• Ultimately, you need to clearly articulate the big picture in a personable manner to motivate people.
  • Managing tight deadlines, revenue targets, market demands, prioritization conflicts, and resource constraints all at once is not for the faint of heart.
  • Dozens of tools exist specifically to aid product managers as they juggle their myriad responsibilities.
  • Product team members who understand how their actions affect users stay motivated throughout the product development process.
  • First, prioritize the development of the skills you think will be the most beneficial to your success.
  • Product managers have to meet deadlines, manage scarce resources, navigate technical debt, and ensure their product stays relevant.

Product managers with a robust knowledge of profitability, revenue modeling, and other financials—including pricing—can stand out by translating their product goals into the language of organizational stakeholders. Great product managers turn research insights into actions by learning how to distill and organize insights, decide what’s most important for product development, and communicate this via the strategy and roadmap. Effective user research techniques include developing a solid customer interview process with clear objectives and using continuous discovery methods that keep you constantly connected with what your customers want.

Company Fit

As a product manager, a lot of your role will involve gathering information from many sources to help you make better-informed decisions about how to guide and improve your product. In fact, when we spoke to several product managers, they listed silence as one of the most under-appreciated product management skills. Developing core competencies will be an ongoing activity throughout your career, and leveraging EQ will ensure a more positive experience.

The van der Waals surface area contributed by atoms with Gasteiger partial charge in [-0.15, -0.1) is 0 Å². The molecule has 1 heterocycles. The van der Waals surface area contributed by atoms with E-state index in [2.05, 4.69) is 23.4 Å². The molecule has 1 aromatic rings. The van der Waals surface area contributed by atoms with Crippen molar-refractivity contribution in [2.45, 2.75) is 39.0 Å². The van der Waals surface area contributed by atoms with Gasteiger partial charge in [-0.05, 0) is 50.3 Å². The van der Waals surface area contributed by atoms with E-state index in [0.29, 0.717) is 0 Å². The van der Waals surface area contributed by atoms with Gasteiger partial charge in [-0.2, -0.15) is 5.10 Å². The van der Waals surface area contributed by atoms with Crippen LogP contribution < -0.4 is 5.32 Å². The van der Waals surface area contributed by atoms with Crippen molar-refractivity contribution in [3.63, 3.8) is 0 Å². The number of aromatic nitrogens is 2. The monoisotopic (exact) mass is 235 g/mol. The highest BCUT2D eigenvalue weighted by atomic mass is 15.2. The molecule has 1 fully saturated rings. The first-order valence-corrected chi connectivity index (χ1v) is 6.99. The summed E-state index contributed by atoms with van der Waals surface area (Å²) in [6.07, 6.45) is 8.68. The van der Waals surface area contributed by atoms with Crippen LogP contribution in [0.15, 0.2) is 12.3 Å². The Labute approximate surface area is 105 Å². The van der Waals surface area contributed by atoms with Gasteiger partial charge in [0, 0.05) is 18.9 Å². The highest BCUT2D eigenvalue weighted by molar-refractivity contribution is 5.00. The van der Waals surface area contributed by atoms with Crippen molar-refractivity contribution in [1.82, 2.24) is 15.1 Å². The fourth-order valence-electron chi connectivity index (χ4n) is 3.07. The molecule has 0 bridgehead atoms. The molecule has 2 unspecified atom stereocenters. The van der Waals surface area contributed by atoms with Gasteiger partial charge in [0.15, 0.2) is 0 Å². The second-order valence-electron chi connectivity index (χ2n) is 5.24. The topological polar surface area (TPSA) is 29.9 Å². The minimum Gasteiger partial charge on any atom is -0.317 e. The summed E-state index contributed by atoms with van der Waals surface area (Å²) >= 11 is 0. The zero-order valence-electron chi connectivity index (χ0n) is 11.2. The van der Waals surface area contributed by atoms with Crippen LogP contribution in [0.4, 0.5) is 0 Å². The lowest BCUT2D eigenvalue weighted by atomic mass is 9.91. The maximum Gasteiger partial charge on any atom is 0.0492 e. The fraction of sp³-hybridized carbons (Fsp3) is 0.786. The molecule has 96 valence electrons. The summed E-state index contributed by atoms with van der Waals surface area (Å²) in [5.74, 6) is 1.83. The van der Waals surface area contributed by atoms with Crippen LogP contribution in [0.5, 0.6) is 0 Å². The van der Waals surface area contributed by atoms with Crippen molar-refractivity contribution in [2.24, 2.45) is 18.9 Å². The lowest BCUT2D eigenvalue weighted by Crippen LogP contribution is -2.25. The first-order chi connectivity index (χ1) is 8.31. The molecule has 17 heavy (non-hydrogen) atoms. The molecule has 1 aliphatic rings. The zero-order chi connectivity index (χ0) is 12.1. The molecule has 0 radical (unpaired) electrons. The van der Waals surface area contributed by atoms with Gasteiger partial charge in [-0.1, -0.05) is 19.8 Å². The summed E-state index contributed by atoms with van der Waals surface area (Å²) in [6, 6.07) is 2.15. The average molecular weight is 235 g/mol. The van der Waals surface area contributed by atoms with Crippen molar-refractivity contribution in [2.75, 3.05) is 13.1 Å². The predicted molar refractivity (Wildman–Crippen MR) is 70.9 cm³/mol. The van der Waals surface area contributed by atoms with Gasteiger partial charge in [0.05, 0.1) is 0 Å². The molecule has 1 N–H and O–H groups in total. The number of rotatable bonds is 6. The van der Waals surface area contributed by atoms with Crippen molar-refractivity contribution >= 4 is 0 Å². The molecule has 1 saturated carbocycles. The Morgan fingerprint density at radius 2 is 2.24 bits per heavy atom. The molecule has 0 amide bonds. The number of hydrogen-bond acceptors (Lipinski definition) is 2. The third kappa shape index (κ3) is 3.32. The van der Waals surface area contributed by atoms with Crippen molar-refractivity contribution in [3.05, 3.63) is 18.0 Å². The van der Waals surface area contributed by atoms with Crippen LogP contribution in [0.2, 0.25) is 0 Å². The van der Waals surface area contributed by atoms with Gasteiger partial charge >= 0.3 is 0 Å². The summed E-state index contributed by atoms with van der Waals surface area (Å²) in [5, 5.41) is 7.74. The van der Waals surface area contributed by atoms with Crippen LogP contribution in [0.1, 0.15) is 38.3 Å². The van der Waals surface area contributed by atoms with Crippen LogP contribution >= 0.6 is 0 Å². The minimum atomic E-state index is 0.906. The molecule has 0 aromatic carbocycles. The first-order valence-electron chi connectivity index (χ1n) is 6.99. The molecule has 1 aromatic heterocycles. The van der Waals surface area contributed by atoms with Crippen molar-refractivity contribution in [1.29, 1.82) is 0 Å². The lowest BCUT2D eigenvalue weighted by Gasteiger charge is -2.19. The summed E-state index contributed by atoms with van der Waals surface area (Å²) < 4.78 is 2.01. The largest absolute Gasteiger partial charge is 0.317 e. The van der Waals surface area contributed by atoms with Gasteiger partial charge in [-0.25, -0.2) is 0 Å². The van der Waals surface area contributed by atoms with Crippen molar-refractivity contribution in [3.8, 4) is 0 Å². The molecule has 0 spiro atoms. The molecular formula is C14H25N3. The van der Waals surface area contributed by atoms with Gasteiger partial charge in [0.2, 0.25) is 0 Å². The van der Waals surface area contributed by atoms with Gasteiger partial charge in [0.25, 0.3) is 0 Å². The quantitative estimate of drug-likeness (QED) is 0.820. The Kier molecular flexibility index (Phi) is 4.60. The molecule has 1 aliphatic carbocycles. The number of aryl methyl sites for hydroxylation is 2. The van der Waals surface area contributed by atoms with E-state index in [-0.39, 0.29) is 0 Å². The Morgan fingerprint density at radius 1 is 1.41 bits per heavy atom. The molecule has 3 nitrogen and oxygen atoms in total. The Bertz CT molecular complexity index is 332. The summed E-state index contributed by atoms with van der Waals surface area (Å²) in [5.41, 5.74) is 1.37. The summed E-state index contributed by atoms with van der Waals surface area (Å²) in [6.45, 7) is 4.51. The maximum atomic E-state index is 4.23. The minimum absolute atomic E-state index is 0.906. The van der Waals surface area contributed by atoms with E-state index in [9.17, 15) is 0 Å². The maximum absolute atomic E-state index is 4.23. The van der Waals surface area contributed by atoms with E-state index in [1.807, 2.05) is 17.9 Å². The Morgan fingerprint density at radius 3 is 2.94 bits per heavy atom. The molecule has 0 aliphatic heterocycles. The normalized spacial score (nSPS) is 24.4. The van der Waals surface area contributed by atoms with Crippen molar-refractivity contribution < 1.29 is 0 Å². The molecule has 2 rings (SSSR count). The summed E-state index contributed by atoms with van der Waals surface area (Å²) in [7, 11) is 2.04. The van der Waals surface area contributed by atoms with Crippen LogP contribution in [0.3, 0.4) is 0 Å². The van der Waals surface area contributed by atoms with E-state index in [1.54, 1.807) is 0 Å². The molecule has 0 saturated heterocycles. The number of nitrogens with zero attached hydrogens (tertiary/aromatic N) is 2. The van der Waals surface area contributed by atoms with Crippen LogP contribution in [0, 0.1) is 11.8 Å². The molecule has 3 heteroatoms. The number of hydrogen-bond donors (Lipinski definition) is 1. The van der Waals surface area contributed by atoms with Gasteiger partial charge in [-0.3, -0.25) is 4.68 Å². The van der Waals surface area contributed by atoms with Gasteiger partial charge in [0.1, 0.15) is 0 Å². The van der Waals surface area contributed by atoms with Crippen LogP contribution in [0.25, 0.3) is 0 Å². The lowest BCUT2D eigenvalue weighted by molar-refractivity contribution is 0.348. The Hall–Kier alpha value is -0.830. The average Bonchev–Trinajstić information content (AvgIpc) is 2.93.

What is product manager role?

A product manager is the person who identifies the customer need and the larger business objectives that a product or feature will fulfill, articulates what success looks like for a product, and rallies a team to turn that vision into a reality.

Whether you’re just starting as a PM or looking to move up in the field, make a case for yourself on your CV and LinkedIn profile by grounding your narrative in data on your concrete achievements and abilities. A cost-of-delay analysis, which compares tasks based on how much revenue they’ll generate and how much time they’ll take to complete. The MoSCoW method, where you divide features into must-have, should-have, could-have, and won’t-have categories.

Great written communication skills

You’ll also need to ensure you have robust technical capabilities to design a product strategy and roadmap that can be used as a North Star when things get tough. Before we review the top skills for product managers in 2022, a quick note on the difference between hard skills and soft skills, and the role of each type for product managers. It pays for product managers to bolster their map-making skills—at least, their product roadmap-making skills.

product management skills